How does Roger Chillingworth's appearance change? How does Hester interpret the changes she sees in Chillingworth?

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In chapter XIV of Nathaniel Hawthorne's The Scarlet Letter, Hester and Chillingworth have their first conversation face to face nearly seven years after they first spoke to each other during Hester's stay in prison for adultery.

Many things are confessed during this conversation. Namely, Hester admits her hatred...

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In chapter XIV of Nathaniel Hawthorne's The Scarlet Letter, Hester and Chillingworth have their first conversation face to face nearly seven years after they first spoke to each other during Hester's stay in prison for adultery.

Many things are confessed during this conversation. Namely, Hester admits her hatred for Chillingworth and basically curses the day she married him. On the other hand, Chillingworth bitterly remembers his marriage to Hester as a huge abomination of which he should have anticipated this ending. After all, at the time they marry Hester is still a very young girl and Chillingworth is a middle age man.

Nevertheless, Chillingworth admits that he is aware of his obvious changes in physique. He also accepts that his changes are a result of anger and hatred, which have turned him into a form of fiend-because of Hester.

In a word, old Roger Chillingworth was a striking evidence of man's faculty of transforming himself into a devil, if he will only, for a reasonable space of time, undertake a devil's office. This unhappy person had effected such a transformation by devoting himself, for seven years, to the constant analysis of a heart full of torture, and deriving his enjoyment thence, and adding fuel to those fiery tortures which he analysed and gloated over.

However, Hester has her say as well. She actually looks at Chillingworth and confesses her dread

What see you in my face,” asked the physician, “that you look at it so earnestly?”

“Something that would make me weep, if there were any tears bitter enough for it,” answered she. “But let it pass! It is of yonder miserable man that I would speak.”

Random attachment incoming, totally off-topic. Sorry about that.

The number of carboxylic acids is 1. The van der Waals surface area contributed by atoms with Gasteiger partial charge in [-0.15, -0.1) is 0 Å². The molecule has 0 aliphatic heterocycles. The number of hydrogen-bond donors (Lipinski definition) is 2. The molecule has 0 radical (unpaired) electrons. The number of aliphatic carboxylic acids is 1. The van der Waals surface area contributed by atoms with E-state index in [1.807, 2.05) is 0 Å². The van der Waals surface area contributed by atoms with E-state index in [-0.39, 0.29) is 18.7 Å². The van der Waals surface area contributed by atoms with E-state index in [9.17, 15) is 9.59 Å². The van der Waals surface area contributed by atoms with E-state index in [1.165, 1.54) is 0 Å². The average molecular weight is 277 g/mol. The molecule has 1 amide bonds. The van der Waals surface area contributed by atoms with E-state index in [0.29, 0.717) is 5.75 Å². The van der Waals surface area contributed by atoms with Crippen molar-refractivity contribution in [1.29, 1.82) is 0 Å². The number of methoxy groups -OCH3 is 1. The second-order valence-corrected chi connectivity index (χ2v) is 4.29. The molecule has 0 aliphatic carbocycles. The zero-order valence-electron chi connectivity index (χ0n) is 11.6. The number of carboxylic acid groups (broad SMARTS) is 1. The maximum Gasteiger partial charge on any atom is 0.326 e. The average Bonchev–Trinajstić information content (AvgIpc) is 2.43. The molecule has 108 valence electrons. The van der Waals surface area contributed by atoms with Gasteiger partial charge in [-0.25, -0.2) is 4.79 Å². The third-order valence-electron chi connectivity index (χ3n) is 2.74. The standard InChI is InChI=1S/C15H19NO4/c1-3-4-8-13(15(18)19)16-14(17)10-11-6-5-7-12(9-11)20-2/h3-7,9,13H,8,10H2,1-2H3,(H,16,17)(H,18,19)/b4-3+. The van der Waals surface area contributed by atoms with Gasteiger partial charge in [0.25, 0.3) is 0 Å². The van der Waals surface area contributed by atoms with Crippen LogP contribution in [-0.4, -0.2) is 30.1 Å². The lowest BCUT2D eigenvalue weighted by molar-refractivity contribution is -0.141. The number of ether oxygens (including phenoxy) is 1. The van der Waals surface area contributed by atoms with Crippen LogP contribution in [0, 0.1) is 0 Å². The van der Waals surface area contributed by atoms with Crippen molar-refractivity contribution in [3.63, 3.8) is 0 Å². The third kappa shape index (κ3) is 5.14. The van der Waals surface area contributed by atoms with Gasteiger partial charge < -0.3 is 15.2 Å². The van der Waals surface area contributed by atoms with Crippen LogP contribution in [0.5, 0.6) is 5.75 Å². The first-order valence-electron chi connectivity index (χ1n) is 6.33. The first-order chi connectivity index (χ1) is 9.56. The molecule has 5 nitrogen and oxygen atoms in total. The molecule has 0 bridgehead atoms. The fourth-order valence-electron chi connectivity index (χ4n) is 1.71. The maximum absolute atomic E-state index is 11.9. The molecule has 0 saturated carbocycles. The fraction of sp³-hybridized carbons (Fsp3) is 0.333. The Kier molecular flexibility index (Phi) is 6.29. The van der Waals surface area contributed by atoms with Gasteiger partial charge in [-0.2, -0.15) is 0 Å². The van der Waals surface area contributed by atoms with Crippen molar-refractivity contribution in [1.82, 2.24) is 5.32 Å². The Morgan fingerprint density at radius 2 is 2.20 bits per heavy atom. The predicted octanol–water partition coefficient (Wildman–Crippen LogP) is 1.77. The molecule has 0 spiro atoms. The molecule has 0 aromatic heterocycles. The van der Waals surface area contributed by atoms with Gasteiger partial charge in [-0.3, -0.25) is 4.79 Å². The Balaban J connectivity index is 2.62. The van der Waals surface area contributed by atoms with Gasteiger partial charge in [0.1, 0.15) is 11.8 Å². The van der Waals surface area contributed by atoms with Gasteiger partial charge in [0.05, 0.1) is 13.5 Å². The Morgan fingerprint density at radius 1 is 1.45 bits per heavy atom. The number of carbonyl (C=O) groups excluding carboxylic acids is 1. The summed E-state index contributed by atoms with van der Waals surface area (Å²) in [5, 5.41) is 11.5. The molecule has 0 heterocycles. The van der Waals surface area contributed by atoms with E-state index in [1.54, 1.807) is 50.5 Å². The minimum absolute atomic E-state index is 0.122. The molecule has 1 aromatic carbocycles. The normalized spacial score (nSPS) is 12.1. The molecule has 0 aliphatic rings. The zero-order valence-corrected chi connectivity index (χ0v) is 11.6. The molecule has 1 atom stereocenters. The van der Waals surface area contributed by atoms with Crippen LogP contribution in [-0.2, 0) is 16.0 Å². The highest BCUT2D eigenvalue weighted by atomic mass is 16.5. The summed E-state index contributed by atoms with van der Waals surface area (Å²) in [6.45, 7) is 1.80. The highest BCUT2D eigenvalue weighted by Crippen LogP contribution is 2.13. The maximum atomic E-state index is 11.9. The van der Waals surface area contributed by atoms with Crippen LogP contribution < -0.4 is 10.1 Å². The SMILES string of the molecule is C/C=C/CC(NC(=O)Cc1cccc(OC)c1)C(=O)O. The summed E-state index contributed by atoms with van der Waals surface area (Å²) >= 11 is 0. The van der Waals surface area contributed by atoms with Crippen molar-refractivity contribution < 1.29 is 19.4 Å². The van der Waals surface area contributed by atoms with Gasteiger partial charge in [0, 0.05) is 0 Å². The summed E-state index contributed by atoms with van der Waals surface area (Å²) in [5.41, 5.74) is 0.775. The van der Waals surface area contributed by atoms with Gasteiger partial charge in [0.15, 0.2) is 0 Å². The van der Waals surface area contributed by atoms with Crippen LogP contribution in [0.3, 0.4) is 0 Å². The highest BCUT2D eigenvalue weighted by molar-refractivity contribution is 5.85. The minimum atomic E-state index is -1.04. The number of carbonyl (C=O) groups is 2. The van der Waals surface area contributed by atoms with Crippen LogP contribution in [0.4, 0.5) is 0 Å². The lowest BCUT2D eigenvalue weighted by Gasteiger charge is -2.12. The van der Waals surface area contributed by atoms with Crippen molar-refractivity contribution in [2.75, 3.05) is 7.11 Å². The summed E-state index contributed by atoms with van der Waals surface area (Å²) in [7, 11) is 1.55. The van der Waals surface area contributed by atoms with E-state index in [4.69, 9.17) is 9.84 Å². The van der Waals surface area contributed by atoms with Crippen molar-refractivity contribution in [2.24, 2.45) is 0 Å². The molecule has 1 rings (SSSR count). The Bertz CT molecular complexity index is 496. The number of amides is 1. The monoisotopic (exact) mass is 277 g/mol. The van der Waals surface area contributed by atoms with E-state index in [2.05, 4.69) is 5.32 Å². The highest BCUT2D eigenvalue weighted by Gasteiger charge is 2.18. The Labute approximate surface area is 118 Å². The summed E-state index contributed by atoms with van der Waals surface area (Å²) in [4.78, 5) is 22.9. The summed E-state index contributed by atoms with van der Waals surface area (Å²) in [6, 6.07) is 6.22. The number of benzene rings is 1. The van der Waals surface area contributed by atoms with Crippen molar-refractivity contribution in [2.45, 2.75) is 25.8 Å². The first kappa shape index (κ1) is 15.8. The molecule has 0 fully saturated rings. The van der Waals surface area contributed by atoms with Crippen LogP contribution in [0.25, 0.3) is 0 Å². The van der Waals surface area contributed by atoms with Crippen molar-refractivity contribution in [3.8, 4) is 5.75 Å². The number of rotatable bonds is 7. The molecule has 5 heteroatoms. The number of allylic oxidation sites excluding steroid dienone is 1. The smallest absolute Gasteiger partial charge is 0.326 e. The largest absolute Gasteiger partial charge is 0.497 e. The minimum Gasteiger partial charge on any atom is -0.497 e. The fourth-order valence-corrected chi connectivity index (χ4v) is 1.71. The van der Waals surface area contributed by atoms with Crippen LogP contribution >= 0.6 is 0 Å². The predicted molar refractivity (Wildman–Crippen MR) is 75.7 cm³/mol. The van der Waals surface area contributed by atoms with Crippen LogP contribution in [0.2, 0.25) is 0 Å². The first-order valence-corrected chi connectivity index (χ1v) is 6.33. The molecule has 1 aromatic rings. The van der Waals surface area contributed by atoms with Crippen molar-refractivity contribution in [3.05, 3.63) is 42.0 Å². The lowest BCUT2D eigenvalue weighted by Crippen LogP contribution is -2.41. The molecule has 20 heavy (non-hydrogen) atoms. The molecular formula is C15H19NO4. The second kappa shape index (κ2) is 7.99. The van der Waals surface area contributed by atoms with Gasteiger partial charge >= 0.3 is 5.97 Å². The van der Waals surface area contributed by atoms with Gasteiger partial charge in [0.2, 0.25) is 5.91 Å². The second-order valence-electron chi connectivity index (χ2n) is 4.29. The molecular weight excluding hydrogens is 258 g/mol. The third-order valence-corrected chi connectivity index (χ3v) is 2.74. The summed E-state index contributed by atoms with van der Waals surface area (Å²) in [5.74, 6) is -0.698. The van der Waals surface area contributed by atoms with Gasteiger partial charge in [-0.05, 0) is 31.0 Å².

Conclusively, chapter XIV openly and descriptively narrates that Roger Chillingworth has, indeed, transformed from bad to worse, all because of his obsession in making both Dimmesdale and Hester pay for what he feels is a personal offence to himself.

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In chapter 14 of Nathaniel Hawthorne’s The Scarlet Letter, Roger Chillingworth’s appearance is described several times. In the post above, his appearance is described in terms of how Hester Prynne sees him. There is another key part of the chapter that occurs a bit later and uses Chillingworth’s appearance in a different way, showing the reader how Chillingworth actually sees himself.

Chillingworth has devoted his life, since coming to New England, to anonymously torturing Reverend Dimmesdale for committing adultery with his wife, Hester Prynne. However, the long-term effect of this behavior has changed Chillingworth from a caring, conscientious physician to an obsessed, evil manipulator.

In this chapter, Chillingworth is talking to Hester about his behavior toward Dimmesdale, admitting that he has become a “fiend” because of his evil actions. He sees an image of himself in “his mind’s eye”:

The unfortunate physician, while uttering these words, lifted his hands with a look of horror, as if he had beheld some frightful shape, which he could not recognize, usurping the place of his own image in a glass.

In this case, Chillingworth is imagining his own appearance, knowing that in some way it has changed to match the way he has changed over the years as he secretly works to make Dimmesdale miserable.

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Throughout the novel, Hawthrone develops his description of Chillingworth from an older, weathered man to a twisted, almost demonic cariacature.  Here is a quote after his change:

"But the former aspect of an intellectual and studious man ... had altogether vanished, and been succeeded by a eager, searching, almost fierce, yet carefully guarded look. It seemed to be his wish and purpose to mask this expression with a smile, but the latter played him false, and flickered over his visage so derisively that the spectator could see his blackness all the better for it. Ever and anon, too, there came a glare of red light out of his eyes, as if the old man's soul were on fire and kept on smouldering duskily within his breast..."

Hester sees his twisted features and the determined glint in his eye and immediately believes it is evil, even the devil, shining through on his visage.  She understands at this point the length to which he will go to punish the man he believes to have wronged him by committing adultery with Hester.

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